7. COXIBs, CINODs and H₂S-releasing NSAIDs: current perspectives in the development of safer non steroidal anti-inflammatory drugs.

    Science.gov (United States)

    Fiorucci, S; Distrutti, E

    2011-01-01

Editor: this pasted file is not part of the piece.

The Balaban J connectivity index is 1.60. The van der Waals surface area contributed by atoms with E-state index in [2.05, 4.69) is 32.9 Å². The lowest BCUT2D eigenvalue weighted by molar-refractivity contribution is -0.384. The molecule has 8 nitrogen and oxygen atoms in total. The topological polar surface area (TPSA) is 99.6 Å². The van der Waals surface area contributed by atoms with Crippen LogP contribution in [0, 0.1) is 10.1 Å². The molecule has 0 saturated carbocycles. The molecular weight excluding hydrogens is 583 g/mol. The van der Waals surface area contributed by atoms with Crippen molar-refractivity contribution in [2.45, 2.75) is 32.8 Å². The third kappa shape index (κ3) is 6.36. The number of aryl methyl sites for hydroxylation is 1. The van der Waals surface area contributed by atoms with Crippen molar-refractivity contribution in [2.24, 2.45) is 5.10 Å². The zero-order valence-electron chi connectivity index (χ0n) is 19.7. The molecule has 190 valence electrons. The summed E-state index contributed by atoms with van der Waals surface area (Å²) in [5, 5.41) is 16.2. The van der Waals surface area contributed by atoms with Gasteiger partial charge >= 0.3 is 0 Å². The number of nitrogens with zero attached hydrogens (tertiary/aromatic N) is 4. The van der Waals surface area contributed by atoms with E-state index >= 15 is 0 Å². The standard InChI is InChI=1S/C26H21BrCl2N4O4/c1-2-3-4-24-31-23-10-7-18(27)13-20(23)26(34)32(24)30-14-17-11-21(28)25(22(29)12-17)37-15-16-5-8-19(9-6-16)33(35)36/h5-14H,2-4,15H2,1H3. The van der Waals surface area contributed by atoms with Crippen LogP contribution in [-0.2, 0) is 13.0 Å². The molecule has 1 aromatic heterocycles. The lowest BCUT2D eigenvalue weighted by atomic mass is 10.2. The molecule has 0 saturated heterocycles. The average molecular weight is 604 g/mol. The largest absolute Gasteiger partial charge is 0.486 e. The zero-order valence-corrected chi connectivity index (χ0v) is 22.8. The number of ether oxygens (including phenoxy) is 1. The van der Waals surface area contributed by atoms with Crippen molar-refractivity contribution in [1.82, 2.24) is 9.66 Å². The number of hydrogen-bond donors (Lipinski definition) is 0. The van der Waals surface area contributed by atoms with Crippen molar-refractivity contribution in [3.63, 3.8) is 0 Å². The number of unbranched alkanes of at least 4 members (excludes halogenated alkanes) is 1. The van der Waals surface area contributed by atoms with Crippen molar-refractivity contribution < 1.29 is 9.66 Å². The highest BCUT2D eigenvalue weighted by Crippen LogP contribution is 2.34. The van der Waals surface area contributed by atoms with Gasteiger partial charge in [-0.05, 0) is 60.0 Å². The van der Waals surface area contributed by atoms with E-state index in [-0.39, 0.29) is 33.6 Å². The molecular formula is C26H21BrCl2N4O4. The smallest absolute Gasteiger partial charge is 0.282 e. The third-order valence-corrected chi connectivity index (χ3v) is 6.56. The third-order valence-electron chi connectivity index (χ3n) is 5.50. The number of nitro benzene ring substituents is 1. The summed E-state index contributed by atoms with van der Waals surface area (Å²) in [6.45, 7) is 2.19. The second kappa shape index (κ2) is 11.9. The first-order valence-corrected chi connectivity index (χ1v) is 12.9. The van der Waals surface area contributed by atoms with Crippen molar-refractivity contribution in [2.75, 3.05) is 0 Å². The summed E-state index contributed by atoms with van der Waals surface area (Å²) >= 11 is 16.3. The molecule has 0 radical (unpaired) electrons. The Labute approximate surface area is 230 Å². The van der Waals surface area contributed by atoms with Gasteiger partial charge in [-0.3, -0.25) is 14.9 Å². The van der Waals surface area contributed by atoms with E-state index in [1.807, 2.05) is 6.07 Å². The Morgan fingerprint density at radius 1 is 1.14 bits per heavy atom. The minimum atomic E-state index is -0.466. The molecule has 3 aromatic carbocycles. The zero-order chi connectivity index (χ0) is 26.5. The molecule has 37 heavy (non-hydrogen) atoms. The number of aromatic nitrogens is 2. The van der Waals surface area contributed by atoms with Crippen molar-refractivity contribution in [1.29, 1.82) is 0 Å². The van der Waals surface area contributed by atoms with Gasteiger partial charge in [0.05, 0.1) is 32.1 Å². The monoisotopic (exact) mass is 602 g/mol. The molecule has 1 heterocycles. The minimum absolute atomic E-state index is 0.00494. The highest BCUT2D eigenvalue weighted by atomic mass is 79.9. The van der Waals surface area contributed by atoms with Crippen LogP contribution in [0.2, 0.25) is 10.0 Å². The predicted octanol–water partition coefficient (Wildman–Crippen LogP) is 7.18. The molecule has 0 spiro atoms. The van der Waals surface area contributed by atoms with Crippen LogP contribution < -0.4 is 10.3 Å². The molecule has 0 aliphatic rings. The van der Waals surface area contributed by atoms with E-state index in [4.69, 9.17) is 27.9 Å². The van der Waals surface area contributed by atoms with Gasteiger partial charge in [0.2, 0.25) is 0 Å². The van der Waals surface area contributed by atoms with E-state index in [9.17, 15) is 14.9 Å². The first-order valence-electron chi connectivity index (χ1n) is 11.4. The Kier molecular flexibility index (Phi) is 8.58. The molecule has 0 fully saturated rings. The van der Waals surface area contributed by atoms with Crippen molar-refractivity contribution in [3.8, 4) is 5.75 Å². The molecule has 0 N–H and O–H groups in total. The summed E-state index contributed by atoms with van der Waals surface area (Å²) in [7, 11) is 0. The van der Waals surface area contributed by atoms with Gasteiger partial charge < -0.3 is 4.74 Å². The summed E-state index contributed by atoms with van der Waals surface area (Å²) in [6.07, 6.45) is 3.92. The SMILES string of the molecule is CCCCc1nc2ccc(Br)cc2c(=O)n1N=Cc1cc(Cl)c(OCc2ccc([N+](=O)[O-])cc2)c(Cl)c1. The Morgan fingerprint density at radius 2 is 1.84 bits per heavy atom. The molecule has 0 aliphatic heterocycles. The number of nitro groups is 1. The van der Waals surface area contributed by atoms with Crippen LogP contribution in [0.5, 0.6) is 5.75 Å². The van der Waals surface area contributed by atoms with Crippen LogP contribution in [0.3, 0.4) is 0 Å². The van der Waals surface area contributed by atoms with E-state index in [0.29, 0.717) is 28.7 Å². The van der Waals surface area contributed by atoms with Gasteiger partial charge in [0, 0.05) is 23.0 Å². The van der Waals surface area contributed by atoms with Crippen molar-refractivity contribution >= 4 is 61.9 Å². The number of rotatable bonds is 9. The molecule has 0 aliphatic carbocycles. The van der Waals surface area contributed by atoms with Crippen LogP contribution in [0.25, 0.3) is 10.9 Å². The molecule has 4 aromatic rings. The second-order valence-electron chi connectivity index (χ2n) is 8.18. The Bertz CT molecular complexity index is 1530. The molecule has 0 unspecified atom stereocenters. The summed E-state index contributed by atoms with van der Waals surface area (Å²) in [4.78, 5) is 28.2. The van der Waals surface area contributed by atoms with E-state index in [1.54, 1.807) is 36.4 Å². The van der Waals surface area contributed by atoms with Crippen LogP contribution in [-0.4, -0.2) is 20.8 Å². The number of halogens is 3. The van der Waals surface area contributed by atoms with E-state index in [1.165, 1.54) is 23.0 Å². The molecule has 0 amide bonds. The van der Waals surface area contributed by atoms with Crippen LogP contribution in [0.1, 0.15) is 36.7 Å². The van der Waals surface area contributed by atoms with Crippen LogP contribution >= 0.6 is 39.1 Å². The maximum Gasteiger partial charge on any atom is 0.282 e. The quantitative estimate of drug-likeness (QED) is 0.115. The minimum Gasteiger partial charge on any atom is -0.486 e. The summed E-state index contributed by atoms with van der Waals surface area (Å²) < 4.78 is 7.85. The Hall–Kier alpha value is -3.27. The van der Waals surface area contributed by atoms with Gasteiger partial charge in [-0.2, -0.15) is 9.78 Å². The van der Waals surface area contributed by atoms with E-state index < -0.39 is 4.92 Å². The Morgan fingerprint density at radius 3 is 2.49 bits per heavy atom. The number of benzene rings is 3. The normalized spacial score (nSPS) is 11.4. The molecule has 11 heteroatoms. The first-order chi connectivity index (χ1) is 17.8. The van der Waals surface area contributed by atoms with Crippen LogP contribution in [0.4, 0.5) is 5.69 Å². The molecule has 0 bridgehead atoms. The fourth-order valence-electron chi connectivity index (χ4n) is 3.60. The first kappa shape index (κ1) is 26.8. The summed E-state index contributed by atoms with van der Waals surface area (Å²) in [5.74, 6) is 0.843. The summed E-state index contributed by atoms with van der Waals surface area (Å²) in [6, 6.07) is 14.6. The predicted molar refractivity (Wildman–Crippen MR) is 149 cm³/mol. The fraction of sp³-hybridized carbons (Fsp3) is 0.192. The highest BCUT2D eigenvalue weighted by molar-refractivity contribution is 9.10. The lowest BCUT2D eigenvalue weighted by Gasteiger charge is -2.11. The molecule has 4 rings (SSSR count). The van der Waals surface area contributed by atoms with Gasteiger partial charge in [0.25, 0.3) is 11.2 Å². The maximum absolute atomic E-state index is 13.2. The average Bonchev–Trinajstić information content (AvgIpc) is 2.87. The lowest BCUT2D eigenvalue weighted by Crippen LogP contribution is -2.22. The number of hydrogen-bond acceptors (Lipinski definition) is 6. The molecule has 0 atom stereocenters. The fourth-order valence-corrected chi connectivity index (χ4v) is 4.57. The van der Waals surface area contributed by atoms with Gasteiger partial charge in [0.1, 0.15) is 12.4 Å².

Traditional nonsteroidal anti-inflammatory drugs, tNSAIDs, are effective medication for prevention of ischemic events and treatment of pain, fever and inflammation. However their use associates with a significant risk to develop gastrointestinal and cardiovascular complications. Low doses of acetyl salicylic acid (ASA) and effective doses of tNSAIDs associate with a 2-6 fold increase in the risk of gastrointestinal bleeding. ASA and tNSAIDs inhibit cyclooxygenases (COXs). The COX exists at least in two isoforms, COX-1 and COX-2. Selective inhibitors of COX-2, the coxibs, spares the gastrointestinal tract while exert anti-inflammatory and analgesic effects. However, coxibs increase the risk of thrombo-embolic events. Nitric oxide (NO) and hydrogen sulfide (H₂S), are potent vasodilatory agents that maintain mucosal integrity in the gastrointestinal tract. Hybrid molecules generated by coupling a NO or H₂S releasing moiety to ASA or tNSAIDs has resulted into new classes of NSAIDs. These agents, the NO-releasing NSAIDs, or CINOD, and the H₂S releasing NSAIDs are currently investigated as a potential alternative to tNSAIDs and coxibs. Naproxcinod has been the first, and so far the only, CINOD investigated in clinical trials. These studies have shown a slightly improvement in gastrointestinal tolerability in comparison to naproxen in surrogate endpoints (number of gastric and duodenal ulcers) and a significant reduction in the risk of destabilization of blood pressure control in patients with osteoarthosis taking anti-hypertensive medications in comparison to either naproxen and rofecoxib. The lack of outcome studies, however, has precluded the approval of naproxcinod by the Food and Drug Administration leading to a voluntary withdrawn of an application to the EMEA in May 2011. NSAIDs that releases H₂S as a mechanism supporting an intrinsic gastrointestinal and cardiovascular safety are being investigated in preclinical models. Either naproxen and diclofenac